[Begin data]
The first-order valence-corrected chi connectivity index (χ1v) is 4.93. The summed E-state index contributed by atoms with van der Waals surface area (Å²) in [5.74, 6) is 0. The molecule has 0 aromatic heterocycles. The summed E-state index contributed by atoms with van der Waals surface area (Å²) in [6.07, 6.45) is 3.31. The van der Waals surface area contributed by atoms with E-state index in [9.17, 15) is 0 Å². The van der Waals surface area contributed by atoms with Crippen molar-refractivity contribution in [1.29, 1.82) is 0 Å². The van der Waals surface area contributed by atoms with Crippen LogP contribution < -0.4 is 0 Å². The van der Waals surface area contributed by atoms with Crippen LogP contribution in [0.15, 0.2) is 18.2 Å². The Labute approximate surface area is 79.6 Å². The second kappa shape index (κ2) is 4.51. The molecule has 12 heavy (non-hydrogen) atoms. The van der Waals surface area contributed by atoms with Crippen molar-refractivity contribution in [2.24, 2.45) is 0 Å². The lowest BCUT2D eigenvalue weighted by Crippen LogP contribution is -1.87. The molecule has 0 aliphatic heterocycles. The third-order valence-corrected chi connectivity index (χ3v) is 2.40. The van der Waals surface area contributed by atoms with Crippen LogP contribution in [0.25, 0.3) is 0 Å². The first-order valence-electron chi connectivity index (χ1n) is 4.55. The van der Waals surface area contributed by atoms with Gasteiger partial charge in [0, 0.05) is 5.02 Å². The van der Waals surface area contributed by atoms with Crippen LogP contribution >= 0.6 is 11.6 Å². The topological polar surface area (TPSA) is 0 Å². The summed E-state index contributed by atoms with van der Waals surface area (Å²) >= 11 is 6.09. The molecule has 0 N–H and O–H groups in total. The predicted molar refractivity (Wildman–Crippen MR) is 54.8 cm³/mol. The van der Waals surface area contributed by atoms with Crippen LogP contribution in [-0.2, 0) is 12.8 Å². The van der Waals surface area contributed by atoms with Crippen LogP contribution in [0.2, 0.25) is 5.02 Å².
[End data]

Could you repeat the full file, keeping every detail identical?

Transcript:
The first-order valence-corrected chi connectivity index (χ1v) is 4.93. The summed E-state index contributed by atoms with van der Waals surface area (Å²) in [5.74, 6) is 0. The molecule has 0 aromatic heterocycles. The summed E-state index contributed by atoms with van der Waals surface area (Å²) in [6.07, 6.45) is 3.31. The van der Waals surface area contributed by atoms with E-state index in [9.17, 15) is 0 Å². The van der Waals surface area contributed by atoms with Crippen molar-refractivity contribution in [1.29, 1.82) is 0 Å². The van der Waals surface area contributed by atoms with Crippen LogP contribution < -0.4 is 0 Å². The van der Waals surface area contributed by atoms with Crippen LogP contribution in [0.15, 0.2) is 18.2 Å². The Labute approximate surface area is 79.6 Å². The second kappa shape index (κ2) is 4.51. The molecule has 12 heavy (non-hydrogen) atoms. The van der Waals surface area contributed by atoms with Crippen molar-refractivity contribution in [2.24, 2.45) is 0 Å². The lowest BCUT2D eigenvalue weighted by Crippen LogP contribution is -1.87. The molecule has 0 aliphatic heterocycles. The third-order valence-corrected chi connectivity index (χ3v) is 2.40. The van der Waals surface area contributed by atoms with Crippen LogP contribution in [0.25, 0.3) is 0 Å². The first-order valence-electron chi connectivity index (χ1n) is 4.55. The van der Waals surface area contributed by atoms with Gasteiger partial charge in [0, 0.05) is 5.02 Å². The van der Waals surface area contributed by atoms with Crippen LogP contribution >= 0.6 is 11.6 Å². The topological polar surface area (TPSA) is 0 Å². The summed E-state index contributed by atoms with van der Waals surface area (Å²) >= 11 is 6.09. The molecule has 0 N–H and O–H groups in total. The predicted molar refractivity (Wildman–Crippen MR) is 54.8 cm³/mol. The van der Waals surface area contributed by atoms with Crippen LogP contribution in [-0.2, 0) is 12.8 Å². The van der Waals surface area contributed by atoms with Crippen LogP contribution in [0.2, 0.25) is 5.02 Å².